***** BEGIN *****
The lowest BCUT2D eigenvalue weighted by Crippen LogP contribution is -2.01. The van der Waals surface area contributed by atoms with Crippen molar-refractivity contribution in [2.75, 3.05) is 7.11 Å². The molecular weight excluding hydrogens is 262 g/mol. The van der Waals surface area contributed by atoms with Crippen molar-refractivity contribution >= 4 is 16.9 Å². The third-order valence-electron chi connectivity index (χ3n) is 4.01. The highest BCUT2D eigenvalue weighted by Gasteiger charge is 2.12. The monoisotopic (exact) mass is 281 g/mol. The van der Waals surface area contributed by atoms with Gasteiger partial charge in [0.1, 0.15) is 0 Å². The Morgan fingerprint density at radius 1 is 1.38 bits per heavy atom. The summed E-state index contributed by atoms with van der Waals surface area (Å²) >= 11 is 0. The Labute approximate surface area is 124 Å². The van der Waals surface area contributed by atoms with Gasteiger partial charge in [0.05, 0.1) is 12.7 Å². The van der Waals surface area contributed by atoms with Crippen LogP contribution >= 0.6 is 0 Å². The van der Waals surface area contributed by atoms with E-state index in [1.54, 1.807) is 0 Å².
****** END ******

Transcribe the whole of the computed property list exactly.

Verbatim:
The lowest BCUT2D eigenvalue weighted by Crippen LogP contribution is -2.01. The van der Waals surface area contributed by atoms with Crippen molar-refractivity contribution in [2.75, 3.05) is 7.11 Å². The molecular weight excluding hydrogens is 262 g/mol. The van der Waals surface area contributed by atoms with Crippen molar-refractivity contribution >= 4 is 16.9 Å². The third-order valence-electron chi connectivity index (χ3n) is 4.01. The highest BCUT2D eigenvalue weighted by Gasteiger charge is 2.12. The monoisotopic (exact) mass is 281 g/mol. The van der Waals surface area contributed by atoms with Gasteiger partial charge in [0.1, 0.15) is 0 Å². The Morgan fingerprint density at radius 1 is 1.38 bits per heavy atom. The summed E-state index contributed by atoms with van der Waals surface area (Å²) >= 11 is 0. The Labute approximate surface area is 124 Å². The van der Waals surface area contributed by atoms with Gasteiger partial charge in [0.05, 0.1) is 12.7 Å². The van der Waals surface area contributed by atoms with Crippen LogP contribution >= 0.6 is 0 Å². The van der Waals surface area contributed by atoms with E-state index in [1.54, 1.807) is 0 Å².